For Germany, 2020 is ending the same way it had started: on a high. The market is strong and demand is rising, but the economic slowdown will bring challenges next year, panellists warned at the Market Snapshot: Germany briefing which was held at RealX Global, the first virtual trade fair organised by Real Asset Media.
‘Germany went into the crisis in very good shape, with office vacancy rates at historic lows and a strong resi market, so demand is high, there has been no re-pricing of assets and yields are unlikely to move up for now,’ said Mark Holz, group head of research, Corestate Capital Group. ‘However, next year we’ll face more economic headwinds and I expect there will be downside pressures on rents’.
Office and retail rents are likely to fall across the board, he said, while logistics will be a mixed picture, with declines in some sectors but rent increases in urban, last-mile assets which have seen rising demand.
‘We’ve seen significant rent increases in the office sector these past few years, so even if they come down by 10% they’ll still be at high levels,’ said Thomas Veith, partner, real estate, PwC Germany. ‘We believe that offices will come back strongly and that the urbanisation trend will not go away’.
As for logistics, he said, ‘we expect the increased levels of e-commerce seen during lockdown to remain as a permanent feature and therefore demand for logistics space to stay high’.
Inner city mixed use most successful
The most successful trend will be mixed-use in inner city locations, ‘as these assets are tailored to current urban development guidelines and they are what people want as well’, said Holz.
In order to create them there will be a lot of re-purposing of assets, from offices to residential and even from hotels and warehouses to other uses, but local planning regulations can be a problem.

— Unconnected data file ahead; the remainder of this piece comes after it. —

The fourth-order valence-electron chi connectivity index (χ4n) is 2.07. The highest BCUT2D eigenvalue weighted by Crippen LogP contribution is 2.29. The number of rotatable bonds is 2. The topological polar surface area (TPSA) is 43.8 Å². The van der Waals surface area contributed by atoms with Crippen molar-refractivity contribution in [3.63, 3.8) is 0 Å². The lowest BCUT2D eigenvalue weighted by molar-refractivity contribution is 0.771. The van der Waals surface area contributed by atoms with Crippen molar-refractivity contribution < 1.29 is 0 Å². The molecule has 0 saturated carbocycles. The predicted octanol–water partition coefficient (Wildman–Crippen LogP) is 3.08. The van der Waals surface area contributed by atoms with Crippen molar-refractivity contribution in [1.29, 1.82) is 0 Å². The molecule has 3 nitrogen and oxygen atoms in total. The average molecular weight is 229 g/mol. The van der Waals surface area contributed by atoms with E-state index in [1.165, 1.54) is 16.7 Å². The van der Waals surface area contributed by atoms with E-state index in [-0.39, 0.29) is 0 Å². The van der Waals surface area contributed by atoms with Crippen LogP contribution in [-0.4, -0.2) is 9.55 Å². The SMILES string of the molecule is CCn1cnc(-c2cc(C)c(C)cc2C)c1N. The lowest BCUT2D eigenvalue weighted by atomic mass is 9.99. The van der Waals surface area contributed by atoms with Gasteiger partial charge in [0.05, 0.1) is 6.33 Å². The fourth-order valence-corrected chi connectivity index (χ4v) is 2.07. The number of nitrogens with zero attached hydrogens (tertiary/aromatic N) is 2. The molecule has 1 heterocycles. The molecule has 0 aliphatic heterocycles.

‘It is not decided by federal law but by local authorities, so it can be an unpredictable and very slow process,’ said Veith. ‘There really needs to be a mindset change, especially when it comes to much-needed mixed-use’.
It is a real challenge, said Tobias Schultheiß, founder & managing partner, Blackbird Real Estate: ‘One planning authority may suggest repurposing from office to residential, then the local government changes and the rules suddenly change as well’.
The expected economic slowdown may hit office and retail rents, but it will benefit other sectors like student housing.
‘We know there will be a period of slower economic growth and higher unemployment next year and usually attendance rates at University go up in times of economic crisis,’ said Holz.
A degree is seen as a good alternative to getting a job or as a better chance of finding employment in a competitive and fast-changing labour market.
That’s why it makes perfect sense to invest in student housing in Germany, because it’s a sector that will continue to do well,’ he said. ‘The student population has gone up steadily and will continue to do so, including many foreign students who will choose Germany over Brexit Britain or the US’.